What does stir us?
The extraordinary (I love that word; so ordinary it becomes special)
The present is extraordinary
How can art . . . how can painting reflect that?
Is it possible to create a deep, meaningful experience, a slow releasing connection in a world of surface, screens, and instant gratification?

I believe in the poetry of the hand.
The touch of the artist.
This, in some ways, is the connection.


The mark is the artist's hand made visible.

I want to convey the small, incremental moments of life/time.
Life is not all grand gestures and drama.
It is made from the slow build-up of moments.

Thursday, June 28, 2018

Modern Colour

Neon, fluor, screen, lights
Colours that are temporary
Colours that you switch on and off

Colour is always changing because colour is light.
Light is always in a state of flux.
Not Heavenly light, the spiritual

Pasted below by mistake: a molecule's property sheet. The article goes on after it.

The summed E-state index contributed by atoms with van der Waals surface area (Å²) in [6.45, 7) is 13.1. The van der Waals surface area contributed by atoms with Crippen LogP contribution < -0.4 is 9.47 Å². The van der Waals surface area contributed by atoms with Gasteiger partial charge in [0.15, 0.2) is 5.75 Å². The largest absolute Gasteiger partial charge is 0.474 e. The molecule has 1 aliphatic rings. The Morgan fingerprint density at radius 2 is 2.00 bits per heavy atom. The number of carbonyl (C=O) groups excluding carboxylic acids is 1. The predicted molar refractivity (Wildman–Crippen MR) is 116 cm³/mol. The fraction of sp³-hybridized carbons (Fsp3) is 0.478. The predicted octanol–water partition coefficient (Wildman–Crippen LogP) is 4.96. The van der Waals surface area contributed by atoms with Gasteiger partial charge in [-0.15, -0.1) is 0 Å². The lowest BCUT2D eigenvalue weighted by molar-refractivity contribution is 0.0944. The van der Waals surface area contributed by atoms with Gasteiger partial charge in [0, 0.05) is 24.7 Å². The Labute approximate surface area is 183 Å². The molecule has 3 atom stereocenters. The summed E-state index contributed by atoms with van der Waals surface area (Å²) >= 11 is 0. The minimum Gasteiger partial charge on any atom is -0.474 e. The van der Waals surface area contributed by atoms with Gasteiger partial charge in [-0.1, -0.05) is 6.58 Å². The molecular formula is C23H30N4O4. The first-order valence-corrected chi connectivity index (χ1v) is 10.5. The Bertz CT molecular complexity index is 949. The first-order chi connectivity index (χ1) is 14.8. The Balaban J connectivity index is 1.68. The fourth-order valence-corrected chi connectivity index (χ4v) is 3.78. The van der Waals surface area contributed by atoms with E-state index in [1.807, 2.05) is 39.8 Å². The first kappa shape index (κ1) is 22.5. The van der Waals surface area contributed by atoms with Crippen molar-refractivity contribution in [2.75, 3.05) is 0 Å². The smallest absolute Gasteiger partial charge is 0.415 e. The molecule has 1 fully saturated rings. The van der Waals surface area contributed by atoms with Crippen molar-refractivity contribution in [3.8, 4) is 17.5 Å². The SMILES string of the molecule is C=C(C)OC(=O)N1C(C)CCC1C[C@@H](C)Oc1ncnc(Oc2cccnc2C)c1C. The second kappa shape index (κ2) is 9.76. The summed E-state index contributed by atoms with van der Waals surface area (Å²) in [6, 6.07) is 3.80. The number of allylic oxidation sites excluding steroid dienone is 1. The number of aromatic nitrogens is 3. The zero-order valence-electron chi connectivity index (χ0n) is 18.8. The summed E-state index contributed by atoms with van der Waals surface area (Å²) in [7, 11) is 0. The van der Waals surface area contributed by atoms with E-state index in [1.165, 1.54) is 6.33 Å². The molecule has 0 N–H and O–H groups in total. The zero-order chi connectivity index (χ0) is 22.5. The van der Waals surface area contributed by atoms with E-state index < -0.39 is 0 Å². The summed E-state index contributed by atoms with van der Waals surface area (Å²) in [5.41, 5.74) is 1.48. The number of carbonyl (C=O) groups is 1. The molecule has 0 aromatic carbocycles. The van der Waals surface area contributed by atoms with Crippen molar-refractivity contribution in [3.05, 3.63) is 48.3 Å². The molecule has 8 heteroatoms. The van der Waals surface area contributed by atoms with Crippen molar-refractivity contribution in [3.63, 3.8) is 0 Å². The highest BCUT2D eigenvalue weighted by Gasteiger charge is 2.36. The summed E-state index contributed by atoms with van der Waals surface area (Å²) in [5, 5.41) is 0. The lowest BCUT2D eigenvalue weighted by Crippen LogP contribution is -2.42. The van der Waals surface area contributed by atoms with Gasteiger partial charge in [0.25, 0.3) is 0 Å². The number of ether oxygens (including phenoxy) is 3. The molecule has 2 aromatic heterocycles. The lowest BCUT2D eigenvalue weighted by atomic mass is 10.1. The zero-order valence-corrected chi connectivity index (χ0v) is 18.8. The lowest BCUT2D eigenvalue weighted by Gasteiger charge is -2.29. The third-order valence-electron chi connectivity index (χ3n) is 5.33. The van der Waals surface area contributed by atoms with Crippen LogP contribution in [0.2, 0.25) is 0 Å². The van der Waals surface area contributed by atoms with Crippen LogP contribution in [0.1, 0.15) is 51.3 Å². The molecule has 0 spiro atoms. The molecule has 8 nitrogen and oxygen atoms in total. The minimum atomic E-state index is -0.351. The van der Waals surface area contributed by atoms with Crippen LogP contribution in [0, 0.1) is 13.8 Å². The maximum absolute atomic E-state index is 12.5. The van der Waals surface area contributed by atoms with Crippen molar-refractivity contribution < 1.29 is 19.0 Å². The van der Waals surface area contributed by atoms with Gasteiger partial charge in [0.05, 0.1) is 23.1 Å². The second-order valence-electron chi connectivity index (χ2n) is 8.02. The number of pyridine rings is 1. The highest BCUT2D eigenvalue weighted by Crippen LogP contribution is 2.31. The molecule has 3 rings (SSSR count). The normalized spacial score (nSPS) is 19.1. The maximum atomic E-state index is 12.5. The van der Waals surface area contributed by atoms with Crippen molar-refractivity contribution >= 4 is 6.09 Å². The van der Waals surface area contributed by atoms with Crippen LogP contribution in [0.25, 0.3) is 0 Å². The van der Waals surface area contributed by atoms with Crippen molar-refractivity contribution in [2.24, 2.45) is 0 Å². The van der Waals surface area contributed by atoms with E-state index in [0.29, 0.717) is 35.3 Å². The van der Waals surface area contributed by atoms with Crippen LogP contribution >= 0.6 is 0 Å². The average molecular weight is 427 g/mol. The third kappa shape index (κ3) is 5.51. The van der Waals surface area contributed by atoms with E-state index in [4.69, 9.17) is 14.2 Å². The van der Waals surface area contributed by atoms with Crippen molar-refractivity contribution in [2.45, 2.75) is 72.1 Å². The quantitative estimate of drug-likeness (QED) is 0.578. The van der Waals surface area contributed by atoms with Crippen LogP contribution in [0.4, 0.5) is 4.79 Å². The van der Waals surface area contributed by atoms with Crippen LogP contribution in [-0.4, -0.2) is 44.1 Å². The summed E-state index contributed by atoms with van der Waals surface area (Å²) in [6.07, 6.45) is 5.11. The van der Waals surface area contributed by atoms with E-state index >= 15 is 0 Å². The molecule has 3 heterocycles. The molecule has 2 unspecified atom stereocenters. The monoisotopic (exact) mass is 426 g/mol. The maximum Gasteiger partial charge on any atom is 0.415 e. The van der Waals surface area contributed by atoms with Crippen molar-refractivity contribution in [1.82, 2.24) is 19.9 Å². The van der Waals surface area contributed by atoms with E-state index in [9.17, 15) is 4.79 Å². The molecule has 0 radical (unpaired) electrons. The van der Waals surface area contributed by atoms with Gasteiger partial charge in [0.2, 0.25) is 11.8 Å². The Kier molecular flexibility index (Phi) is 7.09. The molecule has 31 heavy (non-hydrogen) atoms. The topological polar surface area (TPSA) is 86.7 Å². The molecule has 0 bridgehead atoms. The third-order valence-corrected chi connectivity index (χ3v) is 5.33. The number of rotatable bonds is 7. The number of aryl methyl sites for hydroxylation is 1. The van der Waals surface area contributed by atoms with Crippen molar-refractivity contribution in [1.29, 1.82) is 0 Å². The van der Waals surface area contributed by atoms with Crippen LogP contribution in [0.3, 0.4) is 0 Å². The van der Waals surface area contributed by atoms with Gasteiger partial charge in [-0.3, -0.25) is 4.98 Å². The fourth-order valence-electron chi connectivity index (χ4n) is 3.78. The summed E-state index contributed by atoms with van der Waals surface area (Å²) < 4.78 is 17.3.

But light as particles
Light as waves
Light as universal law

The absence of light means darkness
But not necessarily black
The colour going out

White does the same

via GIPHY

Tuesday, June 19, 2018

Colour ideas for paint-heads

(Ramble alert)
I've been reading David Batchelor's Chromophobia and it confirmed a lot of things I've been thinking about in terms of colour and painting.

Thursday, June 7, 2018

Process process process

Here are a few images of my current work in progress. What I find interesting with these "black" paintings is that I can turn down the light. I'm not able to do that with the cellophane works because the material is too reflective. It would be interesting to see them in dialogue with each other in a large and properly lit space.